“There’s nothing I fear more than failure,” I admitted to a close friend recently.
“Does that hold you back at the poker table?”
This received a quizzical look. It made me think for a second.
In my professional life, I do fear failure quite a bit. I worry about having an opportunity handed to me which I do nothing with. That is unforgiveable in my book, especially when my father worked himself to the bone as a commercial fisherman.
But in poker I’m fairly relaxed. I love playing cards. And I can’t control what happens at the poker table.
I also have a very well-honed B game. This prevents me from massive failure.
Most poker players tilt because they’re secretly insecure of their game. This is understandable. No one wants to be proven as an unworthy player. However, this can be fixed by developing a good B game.
Having a good B game doesn’t mean you always play your B game. It just means you know how to play good solid poker when you’re overwhelmed, when you lose a big pot, when you get a bad night’s sleep, or when you just don’t feel your best. It means if you get deep in a poker tournament and you feel yourself getting nervous you know you can deliver a solid performance.
If you do not know what the basics are in No Limit Hold’em, then you can’t deviate from them. I think most players would do much better if they established their basic game before attempting to do all the fancy plays.
Try these ideas the next time you play a poker tournament and you feel yourself getting heated.
For one, do not flat threebets out of position unless you have a suited connector, a suited connector 10-8s or above, or a good suited ace. If the threebet is more than 2.7X your bet try to fold even more hands. There’s very little money in flatting out of position and accepting a small profit loss early can prevent a large one later.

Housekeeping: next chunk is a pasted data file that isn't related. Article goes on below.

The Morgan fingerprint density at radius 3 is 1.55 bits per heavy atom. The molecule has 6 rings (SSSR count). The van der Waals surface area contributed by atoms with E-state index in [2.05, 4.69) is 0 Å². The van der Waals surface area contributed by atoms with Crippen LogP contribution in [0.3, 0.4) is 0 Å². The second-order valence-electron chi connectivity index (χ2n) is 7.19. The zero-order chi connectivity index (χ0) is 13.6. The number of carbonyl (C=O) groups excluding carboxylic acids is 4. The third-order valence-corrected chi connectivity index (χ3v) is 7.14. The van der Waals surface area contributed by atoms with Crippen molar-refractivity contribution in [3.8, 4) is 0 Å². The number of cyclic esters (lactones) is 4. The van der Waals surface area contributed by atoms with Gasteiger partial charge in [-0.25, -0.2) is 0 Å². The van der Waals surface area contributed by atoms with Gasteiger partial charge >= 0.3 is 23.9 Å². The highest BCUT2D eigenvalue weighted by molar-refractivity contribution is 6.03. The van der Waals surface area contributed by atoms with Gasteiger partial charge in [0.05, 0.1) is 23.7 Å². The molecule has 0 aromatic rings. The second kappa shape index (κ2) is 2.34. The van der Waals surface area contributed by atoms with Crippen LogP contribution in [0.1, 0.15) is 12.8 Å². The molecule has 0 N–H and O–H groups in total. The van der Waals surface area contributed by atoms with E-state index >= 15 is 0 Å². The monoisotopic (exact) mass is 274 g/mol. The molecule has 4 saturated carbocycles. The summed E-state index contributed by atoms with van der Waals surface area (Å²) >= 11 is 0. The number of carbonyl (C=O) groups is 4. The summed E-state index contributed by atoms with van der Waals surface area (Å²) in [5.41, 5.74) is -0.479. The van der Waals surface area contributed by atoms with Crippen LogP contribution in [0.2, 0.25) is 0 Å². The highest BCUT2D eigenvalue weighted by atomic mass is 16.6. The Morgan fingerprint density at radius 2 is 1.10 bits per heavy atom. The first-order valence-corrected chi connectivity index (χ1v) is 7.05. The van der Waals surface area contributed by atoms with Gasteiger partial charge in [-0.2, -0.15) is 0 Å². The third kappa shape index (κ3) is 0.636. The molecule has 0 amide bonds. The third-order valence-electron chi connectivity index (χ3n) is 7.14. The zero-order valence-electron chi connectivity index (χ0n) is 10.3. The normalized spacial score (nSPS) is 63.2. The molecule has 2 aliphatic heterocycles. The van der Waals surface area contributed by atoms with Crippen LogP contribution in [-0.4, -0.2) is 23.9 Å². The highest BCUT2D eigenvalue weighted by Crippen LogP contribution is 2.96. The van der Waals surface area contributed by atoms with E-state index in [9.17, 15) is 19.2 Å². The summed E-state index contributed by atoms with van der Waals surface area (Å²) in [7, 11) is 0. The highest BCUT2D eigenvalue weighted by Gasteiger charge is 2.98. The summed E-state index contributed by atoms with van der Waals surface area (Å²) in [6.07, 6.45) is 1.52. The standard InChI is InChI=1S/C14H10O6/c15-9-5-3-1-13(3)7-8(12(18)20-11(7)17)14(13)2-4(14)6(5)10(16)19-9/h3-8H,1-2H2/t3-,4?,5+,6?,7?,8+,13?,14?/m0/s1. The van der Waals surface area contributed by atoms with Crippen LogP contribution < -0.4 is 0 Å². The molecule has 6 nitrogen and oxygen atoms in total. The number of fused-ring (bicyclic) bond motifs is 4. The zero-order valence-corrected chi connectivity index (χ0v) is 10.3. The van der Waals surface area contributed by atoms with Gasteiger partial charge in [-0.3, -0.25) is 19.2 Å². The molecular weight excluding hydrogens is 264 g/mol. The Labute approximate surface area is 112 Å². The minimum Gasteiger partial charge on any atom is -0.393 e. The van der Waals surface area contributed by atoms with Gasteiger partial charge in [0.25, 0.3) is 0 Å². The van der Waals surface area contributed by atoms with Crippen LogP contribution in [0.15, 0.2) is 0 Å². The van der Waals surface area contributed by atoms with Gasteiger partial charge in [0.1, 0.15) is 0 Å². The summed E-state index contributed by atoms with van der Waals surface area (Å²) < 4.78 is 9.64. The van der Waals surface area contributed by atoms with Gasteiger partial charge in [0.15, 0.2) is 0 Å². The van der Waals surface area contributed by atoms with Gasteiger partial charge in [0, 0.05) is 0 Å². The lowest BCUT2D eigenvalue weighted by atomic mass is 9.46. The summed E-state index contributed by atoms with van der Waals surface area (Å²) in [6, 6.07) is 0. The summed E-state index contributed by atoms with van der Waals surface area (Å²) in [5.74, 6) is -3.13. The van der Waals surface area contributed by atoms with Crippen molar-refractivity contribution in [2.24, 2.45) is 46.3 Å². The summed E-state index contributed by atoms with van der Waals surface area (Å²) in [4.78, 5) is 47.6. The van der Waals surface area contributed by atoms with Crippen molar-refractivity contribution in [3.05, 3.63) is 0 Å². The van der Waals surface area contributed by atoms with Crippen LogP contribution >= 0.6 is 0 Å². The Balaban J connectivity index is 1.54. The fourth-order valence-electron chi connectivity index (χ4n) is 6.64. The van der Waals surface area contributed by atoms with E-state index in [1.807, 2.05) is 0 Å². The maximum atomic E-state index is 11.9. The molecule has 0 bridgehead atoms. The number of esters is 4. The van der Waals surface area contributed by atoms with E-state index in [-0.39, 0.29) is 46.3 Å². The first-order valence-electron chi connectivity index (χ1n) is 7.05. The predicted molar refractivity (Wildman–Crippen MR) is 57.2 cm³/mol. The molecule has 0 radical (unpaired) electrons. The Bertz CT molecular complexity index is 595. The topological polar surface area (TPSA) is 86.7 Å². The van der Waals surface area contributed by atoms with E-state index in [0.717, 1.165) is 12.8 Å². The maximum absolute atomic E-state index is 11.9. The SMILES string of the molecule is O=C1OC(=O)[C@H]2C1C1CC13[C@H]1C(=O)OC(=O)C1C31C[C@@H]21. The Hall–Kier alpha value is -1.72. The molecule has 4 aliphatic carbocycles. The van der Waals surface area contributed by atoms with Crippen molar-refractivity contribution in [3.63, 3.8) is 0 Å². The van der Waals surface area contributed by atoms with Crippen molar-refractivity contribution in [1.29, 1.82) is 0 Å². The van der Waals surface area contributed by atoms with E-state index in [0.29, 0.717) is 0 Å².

Secondly, do not call turn with one pair. The average player is awful at double barrel bluffing. If you feel yourself dazed and confused, it’s a better idea to just fold all but the best pairs on the turn. You’re likely to not have the gut instincts to make a close call at this moment on the river, and if you make a big mistake there you will be truly heated.
Third, let’s talk about that river call. When you fold to the river how angry do you get? A little angry, but you forget about it later. But what happens if you call and you’re wrong? Well, then you really lose your cool.
If you can only beat a couple hands and a complete bluff just fold the river. The average player is horrible at triple barrel bluffing. It’s better to hedge on the side of caution.
Fourth, try to open when it’s unlikely you’ll be threebet, and threebet when you’re unlikely to be fourbet. This will help you rack up profits, because doing either of these plays with any reasonable range is profitable in every analytic I can find.
Fifth, if someone raises you on the flop, turn, or river, assume they’re doing it with the best hands. Your top pair with a weak kicker probably isn’t enough to play back, or even call. The field is generally terrible at checkraise or raise bluffing postflop. You’re also in no state to make a judgement call.
Are these strategies a little tight? Yes. But you can make up for it by value betting more thinly. We’re in a golden era of poker right now where every 1/3rd pot bet on the river is a value bet, and yet no one folds to it. If you pick up 10-15 big blinds twice then you’ve picked up a second stack.
Don’t worry about being bluffed. It happens to me every time I play. I deviate from the above strategies regularly in high stakes tournaments, but I’ve won many low stakes tournaments deviating from these strategies infrequently. I’m sure I got bluffed at least once in every single one of those tournaments, but it doesn’t matter. I avoided the 10+ sinkholes that
I would have fallen into if I’d let my tilted self play the deranged style I wanted to.
I hope these tips help you the next time you play. Good luck to all of you.